The world’s two largest sportswear companies are following Facebook into the metaverse.
On Nov. 18, Nike revealed Nikeland, an entire world designed for Nike fans to connect, create, compete, and share experiences on Roblox. Just a few days later adidas made two quieter leaps into the digital universe, showing off real estate on Sandbox while releasing an exclusive digital collectible.
Nike and the Metaverse
Nike becomes one of the first major brands to fully embrace the metaverse. Nikeland is a bespoke, 3D world set in a digital version of its Beaverton, Oregon world headquarters. Nikeland’s immersive virtual space inside the Roblox gaming platform was created for users to play, compete… and shop for Nike gear.
Participants can engage in swimming, athletics, or parkour events. Among these mini-games are playground favorites like lava floor (don’t touch the ground!), dodgeball, and tag. Users can also create their own games from simple design tools and interactive materials.
Player control seems to be similar to that of the Nintendo Wii with video visitors imitating real-life movement on controllers. Players activate accelerometers on mobile devices that transfer offline movement to online play. For example, Nike states, you can pull off in-game moves like long jumps or speed runs by using the same real-world movements while holding your smartphone.
Nike asserts that one of the biggest advantages to this new online world is democratic access. Nikeland offers free play, so it doesn’t matter if there is no nearby park or pool — you can jump in anywhere there is a connection.
Competitors win “Blue Ribbons” and “Gold Medals” for competing in cyberspace. Blue Ribbons earn more construction materials for building and expanding personal yards in Nikeland, and Gold Medals unlock virtual products for avatars. Further exploration can unveil special Easter eggs. Of course, games wouldn’t be complete without prizes and Nike is using its brand to mark everything from clothing to clouds. Player avatars can buy and unlock various virtual garments as they play and interact.
Immersion in Nikeland won’t just be limited to smartphones either. This December, the brand will bring the Roblox Nikeland to life at its House of Innovation in New York City. Using a special Snapchat lens, visitors to the kids’ floor can be launched into this augmented reality to participate as real-world players.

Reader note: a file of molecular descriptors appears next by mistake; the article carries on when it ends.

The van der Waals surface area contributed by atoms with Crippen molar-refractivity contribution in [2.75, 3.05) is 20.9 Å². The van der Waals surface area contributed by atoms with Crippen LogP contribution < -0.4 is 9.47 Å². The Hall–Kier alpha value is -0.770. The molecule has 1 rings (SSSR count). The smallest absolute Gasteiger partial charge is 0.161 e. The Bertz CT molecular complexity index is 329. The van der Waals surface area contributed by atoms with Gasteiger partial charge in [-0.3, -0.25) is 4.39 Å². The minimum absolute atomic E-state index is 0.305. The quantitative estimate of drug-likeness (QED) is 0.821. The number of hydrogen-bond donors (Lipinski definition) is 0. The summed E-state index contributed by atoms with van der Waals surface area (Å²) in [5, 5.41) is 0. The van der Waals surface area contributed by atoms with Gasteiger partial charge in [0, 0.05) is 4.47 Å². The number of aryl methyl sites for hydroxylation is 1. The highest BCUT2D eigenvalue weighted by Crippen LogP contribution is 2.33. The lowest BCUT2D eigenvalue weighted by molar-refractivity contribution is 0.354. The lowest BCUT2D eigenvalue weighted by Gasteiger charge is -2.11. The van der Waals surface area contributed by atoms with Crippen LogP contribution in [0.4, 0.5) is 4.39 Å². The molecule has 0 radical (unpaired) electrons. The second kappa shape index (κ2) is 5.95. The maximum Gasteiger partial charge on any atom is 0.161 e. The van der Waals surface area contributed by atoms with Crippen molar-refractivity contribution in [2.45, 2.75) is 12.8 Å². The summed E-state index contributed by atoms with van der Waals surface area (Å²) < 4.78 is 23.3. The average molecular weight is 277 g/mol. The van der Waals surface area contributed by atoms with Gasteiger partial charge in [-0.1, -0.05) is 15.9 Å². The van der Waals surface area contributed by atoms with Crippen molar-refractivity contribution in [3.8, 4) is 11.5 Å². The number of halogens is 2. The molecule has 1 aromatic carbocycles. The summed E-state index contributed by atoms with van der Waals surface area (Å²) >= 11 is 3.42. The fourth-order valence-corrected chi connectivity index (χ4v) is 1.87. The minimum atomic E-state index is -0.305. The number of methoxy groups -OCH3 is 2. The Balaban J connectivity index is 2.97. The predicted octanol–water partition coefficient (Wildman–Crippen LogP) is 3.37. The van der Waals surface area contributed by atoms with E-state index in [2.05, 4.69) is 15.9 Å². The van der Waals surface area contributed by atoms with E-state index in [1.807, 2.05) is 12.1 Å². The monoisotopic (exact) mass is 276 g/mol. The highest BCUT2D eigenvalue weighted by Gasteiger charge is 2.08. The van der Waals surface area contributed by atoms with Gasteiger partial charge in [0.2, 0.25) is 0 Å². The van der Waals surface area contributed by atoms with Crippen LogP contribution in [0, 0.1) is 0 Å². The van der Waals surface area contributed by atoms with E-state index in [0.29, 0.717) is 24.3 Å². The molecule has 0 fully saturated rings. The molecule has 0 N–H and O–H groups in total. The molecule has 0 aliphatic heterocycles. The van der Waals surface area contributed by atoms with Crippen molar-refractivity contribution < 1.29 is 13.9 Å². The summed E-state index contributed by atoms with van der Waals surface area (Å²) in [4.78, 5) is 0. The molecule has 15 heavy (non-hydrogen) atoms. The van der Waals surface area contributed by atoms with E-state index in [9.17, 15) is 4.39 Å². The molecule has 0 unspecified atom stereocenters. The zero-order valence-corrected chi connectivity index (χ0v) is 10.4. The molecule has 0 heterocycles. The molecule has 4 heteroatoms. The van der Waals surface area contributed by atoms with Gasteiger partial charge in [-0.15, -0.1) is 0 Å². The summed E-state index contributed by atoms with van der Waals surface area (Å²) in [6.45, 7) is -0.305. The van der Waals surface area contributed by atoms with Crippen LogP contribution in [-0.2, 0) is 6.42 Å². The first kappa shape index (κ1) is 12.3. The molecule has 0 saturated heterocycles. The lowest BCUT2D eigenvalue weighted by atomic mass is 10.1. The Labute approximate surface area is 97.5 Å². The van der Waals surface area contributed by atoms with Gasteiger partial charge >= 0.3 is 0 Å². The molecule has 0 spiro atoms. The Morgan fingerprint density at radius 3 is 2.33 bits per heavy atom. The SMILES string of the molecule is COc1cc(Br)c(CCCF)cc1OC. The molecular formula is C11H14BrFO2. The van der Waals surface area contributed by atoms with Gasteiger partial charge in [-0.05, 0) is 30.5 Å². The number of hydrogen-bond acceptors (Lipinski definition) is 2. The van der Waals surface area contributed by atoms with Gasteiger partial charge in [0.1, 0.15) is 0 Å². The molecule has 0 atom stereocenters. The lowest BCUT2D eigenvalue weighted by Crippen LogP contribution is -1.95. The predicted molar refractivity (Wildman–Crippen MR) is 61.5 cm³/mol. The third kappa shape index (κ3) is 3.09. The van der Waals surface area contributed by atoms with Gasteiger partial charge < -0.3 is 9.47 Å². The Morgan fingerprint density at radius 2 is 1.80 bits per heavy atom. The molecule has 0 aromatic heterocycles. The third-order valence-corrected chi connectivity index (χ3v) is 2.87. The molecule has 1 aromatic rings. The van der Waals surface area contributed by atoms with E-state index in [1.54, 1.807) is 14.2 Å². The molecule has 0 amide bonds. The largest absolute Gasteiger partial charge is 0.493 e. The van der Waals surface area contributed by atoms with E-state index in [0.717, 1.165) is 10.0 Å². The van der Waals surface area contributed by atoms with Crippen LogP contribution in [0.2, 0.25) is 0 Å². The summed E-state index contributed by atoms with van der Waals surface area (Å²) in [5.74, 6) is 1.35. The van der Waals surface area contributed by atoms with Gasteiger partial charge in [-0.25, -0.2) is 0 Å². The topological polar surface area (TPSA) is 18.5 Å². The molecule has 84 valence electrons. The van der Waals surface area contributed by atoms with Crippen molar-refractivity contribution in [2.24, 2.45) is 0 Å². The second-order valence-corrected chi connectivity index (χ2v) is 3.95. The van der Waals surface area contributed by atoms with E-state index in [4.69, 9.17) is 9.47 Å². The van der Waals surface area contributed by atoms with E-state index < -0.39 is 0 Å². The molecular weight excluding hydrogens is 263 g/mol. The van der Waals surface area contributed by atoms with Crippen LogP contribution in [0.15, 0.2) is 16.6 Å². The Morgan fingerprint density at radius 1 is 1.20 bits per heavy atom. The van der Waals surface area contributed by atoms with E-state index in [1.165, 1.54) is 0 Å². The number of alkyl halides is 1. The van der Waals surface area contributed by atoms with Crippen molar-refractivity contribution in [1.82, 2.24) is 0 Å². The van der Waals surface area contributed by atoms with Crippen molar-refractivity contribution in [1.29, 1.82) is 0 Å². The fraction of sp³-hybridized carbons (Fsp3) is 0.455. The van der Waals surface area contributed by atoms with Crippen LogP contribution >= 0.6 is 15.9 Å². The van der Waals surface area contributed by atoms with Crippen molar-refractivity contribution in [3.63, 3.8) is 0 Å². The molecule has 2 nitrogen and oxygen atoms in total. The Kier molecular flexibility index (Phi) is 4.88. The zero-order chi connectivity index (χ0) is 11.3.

In a related move, Nike took steps to safeguard its brand in the virtual world. According to the U.S. Patent and Trademark Office records, the apparel giant filed several new trademarks on Oct. 27, indicating its intent to protect digital Nike-branded sneakers and apparel. These included applications for the word “Nike,” the slogan “Just Do It,” the swoosh logo, as well as the “Air Jordan” brand and its accompanying “Jumpman” logo.
adidas and the Metaverse
While its biggest competitor took the full leap, adidas made a more measured move into the metaverse over the last two weeks.
First, The Sandbox tweeted about the popular shoe company and showed a video clip of Adidas real estate in the Sandbox metaverse.
“Hey @adidasoriginals, impossible is nothing in the Metaverse. What if we invite all of the original thinkers and do-ers to design our future together?” The Sandbox tweeted.
According to its website, The Sandbox is a blockchain-based virtual gaming world and “a community-driven platform where creators can monetize voxel assets (cubed pixels) and gaming experiences.” Players generally get a square parcel of digital land that they can build out to attract other visitors. adidas has yet to reveal what the athletic apparel company will be featuring in its massive Sandbox plot revealed in the video tweet.
This hasn’t stopped them from dropping exclusive digital content, however. The footwear giant dropped a POAP (Proof of Attendance Protocol) to members of adidas Confirmed — an app for drops and exclusive content, around the same time as the Sandbox disclosure. POAP’s platform allows organizers to distribute crypto-badges to attendees. These non-fungible tokens are also blockchain protected and can be exchanged for goods and services. adidas would only hint at what this token might unlock in the future.
“This digital collectible is our way of rewarding you for following your curiosity….this token proves you were here from the beginning of this journey. Keep it safe — it may come in handy,” adidas wrote on POAP’s website.
Continuing the air of mystery, adidas also established an enigmatic yet concrete partnership with the Coinbase cryptocurrency platform.
“We’ve partnered with @coinbase. Probably nothing,” the athletic wear maker tweeted on Nov. 24.
As digital plots soar into the millions of dollars and demand for virtual gear accelerating fast, adidas appears to be at least making preparations to be a major player in this entirely new game.